The Rambam (Gezeilah Ve-Aveidah Chap. 1) and the Shulchan Aruch (Choshen Mishpat 359:9) stress that the two prohibitions – Lo Tachmod and Lo Tis’aveh – are indeed two distinct prohibitions. In defining the two prohibitions, and explaining the difference between them, we will begin with Lo Tis’aveh, which is perhaps the simpler of the two.
The Rambam writes: “Anybody who desires his fellow’s house or wife, or anything else that can be purchased for money (and the owner does not want to sell) – once he considers how he will buy the item, and his heart is sealed on the matter, he transgresses a negative prohibition, as it says: “You shall not desire” – there is no desire other than in the heart.”
It is clear from the Rambam that the prohibition of Lo Tis’aveh is transgressed in thought alone, even without any accompanying deed. However, a mere thought of jealousy is not sufficient. The thought must include a practical plan to procure the desired object. The prohibition is transgressed when a person has a plan for “how I will purchase this thing (in spite of the fact that the owner does not wish to sell).”
The Aruch Ha-Shulchan (359:8) adds that the transgression is contingent on a concrete decision to set the plan into motion. The existence of a plan is not sufficient. In order to transgress a person must decide to actually execute it. He adds, however, that it is certainly correct to avoid all such thoughts.
The Rambam writes (Gezeilah 1:9): “Anyone who covets a servant, a maidservant, a house or utensils that belong to a colleague, or any other article that he can purchase from him, and pressures him with friends and requests until he agrees to sell it to him, violates a negative commandment, even though he pays much money for it, as it states: ‘Do not covet.’ […] One does not violate this commandment until one actually takes possession of the article he covets, as reflected in the verse, `Do not covet the gold and silver on these statues and take it for yourself.’ Implied here is that the word tachmod refers to coveting accompanied by a deed.”
In contrast to the law of Lo Tis’aveh, it is thus clear that the prohibition of Lo Tachmod is only transgressed after a person succeeds in acquiring the item he covets from its owner.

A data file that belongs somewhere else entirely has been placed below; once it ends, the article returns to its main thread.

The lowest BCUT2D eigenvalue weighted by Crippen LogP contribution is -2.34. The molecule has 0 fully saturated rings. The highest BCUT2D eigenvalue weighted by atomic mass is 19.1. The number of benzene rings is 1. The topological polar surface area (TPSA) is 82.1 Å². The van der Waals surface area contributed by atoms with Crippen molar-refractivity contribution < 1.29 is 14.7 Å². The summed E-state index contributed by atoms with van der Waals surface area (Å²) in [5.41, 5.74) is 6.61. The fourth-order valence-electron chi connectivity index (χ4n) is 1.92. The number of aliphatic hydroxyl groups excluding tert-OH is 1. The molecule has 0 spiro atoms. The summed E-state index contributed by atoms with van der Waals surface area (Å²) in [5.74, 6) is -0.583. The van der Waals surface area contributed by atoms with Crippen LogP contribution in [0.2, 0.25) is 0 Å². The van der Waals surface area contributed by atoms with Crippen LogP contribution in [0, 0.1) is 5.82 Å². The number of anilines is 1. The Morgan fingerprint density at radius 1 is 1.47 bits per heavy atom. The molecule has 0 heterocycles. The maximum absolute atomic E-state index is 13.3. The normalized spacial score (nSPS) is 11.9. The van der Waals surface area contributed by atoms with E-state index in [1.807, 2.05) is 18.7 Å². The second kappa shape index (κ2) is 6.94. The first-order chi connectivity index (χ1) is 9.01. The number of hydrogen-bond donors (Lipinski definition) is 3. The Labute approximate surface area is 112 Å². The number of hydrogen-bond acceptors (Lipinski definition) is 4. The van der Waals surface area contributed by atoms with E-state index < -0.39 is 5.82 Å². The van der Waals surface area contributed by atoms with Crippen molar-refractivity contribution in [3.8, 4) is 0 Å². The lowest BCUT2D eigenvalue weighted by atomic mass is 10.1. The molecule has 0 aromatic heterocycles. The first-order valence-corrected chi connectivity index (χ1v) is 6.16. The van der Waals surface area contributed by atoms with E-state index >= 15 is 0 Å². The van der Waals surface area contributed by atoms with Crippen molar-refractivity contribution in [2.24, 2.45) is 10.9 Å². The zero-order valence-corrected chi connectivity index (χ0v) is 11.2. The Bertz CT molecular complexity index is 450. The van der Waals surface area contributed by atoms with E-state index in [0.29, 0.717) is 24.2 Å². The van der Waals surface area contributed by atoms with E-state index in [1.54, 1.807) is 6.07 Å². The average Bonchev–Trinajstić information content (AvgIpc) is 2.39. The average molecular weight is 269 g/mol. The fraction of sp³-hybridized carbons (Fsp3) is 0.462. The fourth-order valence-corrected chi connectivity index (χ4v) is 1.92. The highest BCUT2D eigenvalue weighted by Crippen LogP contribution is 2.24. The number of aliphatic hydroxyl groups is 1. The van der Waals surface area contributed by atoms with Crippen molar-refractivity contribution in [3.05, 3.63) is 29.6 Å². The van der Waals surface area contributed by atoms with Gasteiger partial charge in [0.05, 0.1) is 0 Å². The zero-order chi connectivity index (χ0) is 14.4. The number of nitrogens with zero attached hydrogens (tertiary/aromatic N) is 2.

Also clear from the Rambam is the fact that the prohibition applies even where the buyer paid for the item. However, this matter involves a dispute among early authorities.
The Gemara states: “People believe that the prohibition of Lo Tachmod only applies without payment,” and authorities differ over whether this belief is anchored in true halachah, or whether it is a false belief and the prohibition really applies even if the buyer pays for his purchase.
According to one explanation given by the Tosafos (Bava Metzia 5), the prohibition applies only where the item is not paid for: That which people say (the prohibition of Lo Tachmod only applies without payment) is the truth!
However, another explanation offered by Tosafos (Sanhedrin 25b) is that in truth the prohibition applies even when payment is made and the sale is valid– as the Rambam rules.
The Raabad offers a third opinion. He rules that the prohibition is transgressed only where paynent is made but the sale is void; if the sale is valid, no prohibition is transgressed (based on the Magid Mishnah’s explanation). According to the Rambam and the Shulchan Aruch, however, even with a valid sale (consensual or non-consensual) the buyer transgresses the prohibition.
Pressuring the Owner to Sell or Give
The above-mentioned passage in the Rambam stresses that the prohibition of Lo Tachmod is contingent on the person “pressur[ing] him with friends and requests until he agrees to sell it to him.” In Shut Betzel Ha-Chochmah (Rabbi Betzalel Stern, Vol. 3, no. 43) the author writes that this pressure involves requesting the item at least three times, proving (from Sema 228:8) that any fewer is not considered pressuring.
The actual halachic ruling, however, depends on the person and his relationship with the owner. For some people, as Rabbeinu Yonah (Shaarei Teshuvah 3:43) points out, even a simple question will be considered an application of pressure – this can be true of a rabbi, a boss, or somebody in a position of authority (if he is aware that the owner does not wish to part with this possession). For ordinary people however, there is no prohibition in merely asking if the owner is willing to sell the item.
Rabbeinu Yonah mentions that the prohibition applies to one who presses the owner to sell, as well as to one who presses the owner to give the item as a gift. Based on this ruling, the Chafetz Chaim (end of Shemiras Ha-Lashon) writes that a chasan (groom) must be careful not to pressure his future father-in-law to give him gifts beyond those that were agreed in the tena’im, for this involves a transgression of Lo Tachmod.